Saturday, June 6, 2015

SQL- XML DataType

The XML data type, introduced in SQL Server 2005, is a powerful construct.  When used wisely, it can provide useful extensions to SQL Server. 

Using the XML data type, we can store XML in its native format, query the data within the XML, efficiently and easily modify data within the XML without having to replace the entire contents, and index the data in the XML.

How to use XML data Type - We can use XML as any of the following:
1)  A variable
2) A parameter in a stored procedure or a user-defined function (UDF)
3) A return value from a UDF
4) A column in a table


Limitations of an XML data type
You should keep in mind that there are some limitations of XML data type. Apart of these limitations, XML data type can contain and be checked for null values, unlike other native types.
For example: directly, we can never compare one instance of an XML data type to another instance of an XML data type. If we want to compare them then we need to convert that instances to a text data types.
Another limitations of XML data type that we can not Group BY or Order BY clause  with an XML Data Type.

A few other Limitations of XML data type —in this case, when it is used as a column in a table:
1)  It cannot be used as a primary key or foreign key.
2) It cannot be declared with a UNIQUE constraint or COLLATE keyword.


Strongest Points
But these limitations don’t really affect the XML data type when it is used appropriately. The XML data type also has a rich feature set that more than compensates for these limitations.

XML Data Type as a Variable-
Simply we need to declare a variable for XML data type and set the XML value in generic piece of XML as shown below:



---- declare variable with xml data type
DECLARE @XmlData AS xml
---- set the value in xml variable in a generic piece of XML to represent basic order information
set @XmlData= '
<Orders>
<Order>
<OrderId>12345</OrderId>
<CustomerId>C00125</CustomerId>
<OrderDate>2015-06-07T14:22:27.25-05:00</OrderDate>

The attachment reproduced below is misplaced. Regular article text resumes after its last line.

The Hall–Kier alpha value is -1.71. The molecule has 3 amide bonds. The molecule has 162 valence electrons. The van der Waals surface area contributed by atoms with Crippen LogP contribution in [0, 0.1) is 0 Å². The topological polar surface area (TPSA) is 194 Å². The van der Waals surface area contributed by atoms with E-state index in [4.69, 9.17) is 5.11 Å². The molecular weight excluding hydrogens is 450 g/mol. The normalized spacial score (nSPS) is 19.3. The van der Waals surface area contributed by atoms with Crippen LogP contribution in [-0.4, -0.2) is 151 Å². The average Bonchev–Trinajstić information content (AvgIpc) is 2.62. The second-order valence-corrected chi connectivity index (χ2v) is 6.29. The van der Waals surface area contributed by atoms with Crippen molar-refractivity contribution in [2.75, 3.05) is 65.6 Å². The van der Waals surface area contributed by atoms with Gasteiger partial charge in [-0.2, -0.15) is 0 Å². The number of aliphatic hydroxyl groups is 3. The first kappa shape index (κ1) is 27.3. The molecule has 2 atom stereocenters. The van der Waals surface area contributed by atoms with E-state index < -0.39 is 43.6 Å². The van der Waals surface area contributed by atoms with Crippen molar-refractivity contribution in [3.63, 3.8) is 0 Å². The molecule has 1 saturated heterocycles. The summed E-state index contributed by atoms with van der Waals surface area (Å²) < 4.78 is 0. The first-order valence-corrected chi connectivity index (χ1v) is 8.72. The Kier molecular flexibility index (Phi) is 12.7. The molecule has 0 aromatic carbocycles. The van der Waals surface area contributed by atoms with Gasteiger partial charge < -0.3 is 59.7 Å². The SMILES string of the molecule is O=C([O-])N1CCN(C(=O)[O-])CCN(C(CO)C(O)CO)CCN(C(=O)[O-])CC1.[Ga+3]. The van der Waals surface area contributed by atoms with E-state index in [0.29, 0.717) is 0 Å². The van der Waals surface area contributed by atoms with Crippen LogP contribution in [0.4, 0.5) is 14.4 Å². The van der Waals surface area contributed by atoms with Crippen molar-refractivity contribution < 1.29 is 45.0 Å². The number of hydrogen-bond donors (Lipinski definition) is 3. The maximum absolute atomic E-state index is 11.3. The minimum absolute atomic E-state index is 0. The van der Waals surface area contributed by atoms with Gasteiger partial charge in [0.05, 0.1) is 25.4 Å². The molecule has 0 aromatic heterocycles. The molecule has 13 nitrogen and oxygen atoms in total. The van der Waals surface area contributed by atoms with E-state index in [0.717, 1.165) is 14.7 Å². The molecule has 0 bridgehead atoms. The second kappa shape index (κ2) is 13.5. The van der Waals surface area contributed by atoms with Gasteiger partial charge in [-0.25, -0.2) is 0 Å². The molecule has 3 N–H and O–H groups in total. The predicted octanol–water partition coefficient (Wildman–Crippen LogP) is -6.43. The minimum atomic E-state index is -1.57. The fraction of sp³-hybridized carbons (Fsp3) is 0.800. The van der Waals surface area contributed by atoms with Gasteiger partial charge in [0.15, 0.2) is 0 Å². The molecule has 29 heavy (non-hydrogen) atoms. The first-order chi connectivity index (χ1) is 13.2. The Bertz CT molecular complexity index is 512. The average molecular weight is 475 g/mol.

<OrderAmount>125.90</OrderAmount>
</Order>
<Order>
<OrderId>12346</OrderId>
<CustomerId>C12098</CustomerId>
<OrderDate>2015-06-07T14:22:27.25-08:00</OrderDate>
<OrderAmount>252.00</OrderAmount>
</Order>
</Orders>'
----- select the value from the xml variable
SELECT @XmlData

Working with XML in Tables
To create an XML object in your database, you simply specify the XML data type as you would any other type. For instance, the following Transact-SQL code creates the Resumes tables, inserts data into the table, and then retrieves data from that table:

------ create table to store xml data type values
CREATE TABLE OrdersXML
(
OrdersId int PRIMARY KEY,
OrdersDoc xml NOT NULL DEFAULT '<Orders />'
)
---- declare variable with xml data type
DECLARE @XmlData AS xml
---- set the value in xml variable in a generic piece of XML to represent basic order information
set @XmlData= '
<Orders>
<Order>
<OrderId>12345</OrderId>
<CustomerId>C00125</CustomerId>
<OrderDate>2015-06-07T14:22:27.25-05:00</OrderDate>
<OrderAmount>125.90</OrderAmount>
</Order>
</Orders>'
----- Insert values into the OrdersXML table
INSERT INTO OrdersXML (OrdersId, OrdersDoc) VALUES (1, @XmlData)
------ select value from the table now
select OrdersId, OrdersDoc from OrdersXML
OrdersId
OrdersDoc
1
<Orders><Order><OrderId>12345</OrderId><CustomerId>C00125</CustomerId><OrderDate>2015-06-07T14:22:27.25-05:00</OrderDate><OrderAmount>125.90</OrderAmount></Order></Orders>

SQL Server Schema Collections
SQL Server provides a simple way to us, How can we create your own schemas and store them in the database as database objects, and to then enforce a schema on any XML instance, including columns in tables and SQL Server variables.


Example -

CREATE XML SCHEMA COLLECTION OrdersXSD AS '
<xsd:schema
xmlns:xsd="http://www.w3.org/2001/XMLSchema"
xmlns:sql="urn:schemas-microsoft-com:mapping-schema">
<xsd:simpleType name="OrderAmountFloat" >
<xsd:restriction base="xsd:float" >
<xsd:minExclusive value="1.0" />
<xsd:maxInclusive value="5000.0" />
</xsd:restriction>
</xsd:simpleType>
<xsd:element name="Orders">
<xsd:complexType>
<xsd:sequence>
<xsd:element name="Order">
<xsd:complexType>
<xsd:sequence>
<xsd:element name="OrderId" type="xsd:int" />
<xsd:element name="CustomerId" type="xsd:int" />
<xsd:element name="OrderDate" type="xsd:dateTime" />
<xsd:element name="OrderAmount" type="OrderAmountFloat" />
</xsd:sequence>
</xsd:complexType>
</xsd:element>
</xsd:sequence>
</xsd:complexType>
</xsd:element>
</xsd:schema>'

SQL - FOR XML Commands

As we are well aware that SQL Server supports an enhancement to the T-SQL syntax that enables normal relational queries to output their result set as XML, using any of these four approaches:
1)  FOR XML RAW
2) FOR XML AUTO
3) FOR XML EXPLICIT
4) FOR XML PATH

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